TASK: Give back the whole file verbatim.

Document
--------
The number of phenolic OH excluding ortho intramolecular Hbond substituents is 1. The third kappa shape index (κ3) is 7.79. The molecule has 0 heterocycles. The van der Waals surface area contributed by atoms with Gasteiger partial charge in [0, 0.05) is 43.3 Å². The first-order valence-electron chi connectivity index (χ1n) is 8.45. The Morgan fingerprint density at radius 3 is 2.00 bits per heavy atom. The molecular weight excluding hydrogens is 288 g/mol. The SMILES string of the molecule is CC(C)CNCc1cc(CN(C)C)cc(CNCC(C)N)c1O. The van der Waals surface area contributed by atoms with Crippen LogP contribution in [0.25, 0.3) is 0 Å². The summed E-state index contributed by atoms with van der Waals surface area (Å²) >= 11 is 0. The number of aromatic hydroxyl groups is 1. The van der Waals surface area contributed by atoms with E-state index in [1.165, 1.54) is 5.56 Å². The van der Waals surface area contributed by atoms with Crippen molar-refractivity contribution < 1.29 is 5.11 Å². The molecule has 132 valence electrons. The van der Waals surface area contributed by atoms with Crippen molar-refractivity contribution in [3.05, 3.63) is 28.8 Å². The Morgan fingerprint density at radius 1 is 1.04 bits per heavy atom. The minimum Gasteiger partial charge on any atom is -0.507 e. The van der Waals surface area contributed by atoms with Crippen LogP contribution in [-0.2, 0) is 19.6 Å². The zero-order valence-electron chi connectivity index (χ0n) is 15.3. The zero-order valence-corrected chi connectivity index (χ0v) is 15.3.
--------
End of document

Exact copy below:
The number of phenolic OH excluding ortho intramolecular Hbond substituents is 1. The third kappa shape index (κ3) is 7.79. The molecule has 0 heterocycles. The van der Waals surface area contributed by atoms with Gasteiger partial charge in [0, 0.05) is 43.3 Å². The first-order valence-electron chi connectivity index (χ1n) is 8.45. The Morgan fingerprint density at radius 3 is 2.00 bits per heavy atom. The molecular weight excluding hydrogens is 288 g/mol. The SMILES string of the molecule is CC(C)CNCc1cc(CN(C)C)cc(CNCC(C)N)c1O. The van der Waals surface area contributed by atoms with Crippen LogP contribution in [0.25, 0.3) is 0 Å². The summed E-state index contributed by atoms with van der Waals surface area (Å²) >= 11 is 0. The number of aromatic hydroxyl groups is 1. The van der Waals surface area contributed by atoms with E-state index in [1.165, 1.54) is 5.56 Å². The van der Waals surface area contributed by atoms with Crippen molar-refractivity contribution < 1.29 is 5.11 Å². The molecule has 132 valence electrons. The van der Waals surface area contributed by atoms with Crippen molar-refractivity contribution in [3.05, 3.63) is 28.8 Å². The Morgan fingerprint density at radius 1 is 1.04 bits per heavy atom. The minimum Gasteiger partial charge on any atom is -0.507 e. The van der Waals surface area contributed by atoms with Crippen LogP contribution in [-0.2, 0) is 19.6 Å². The zero-order valence-electron chi connectivity index (χ0n) is 15.3. The zero-order valence-corrected chi connectivity index (χ0v) is 15.3.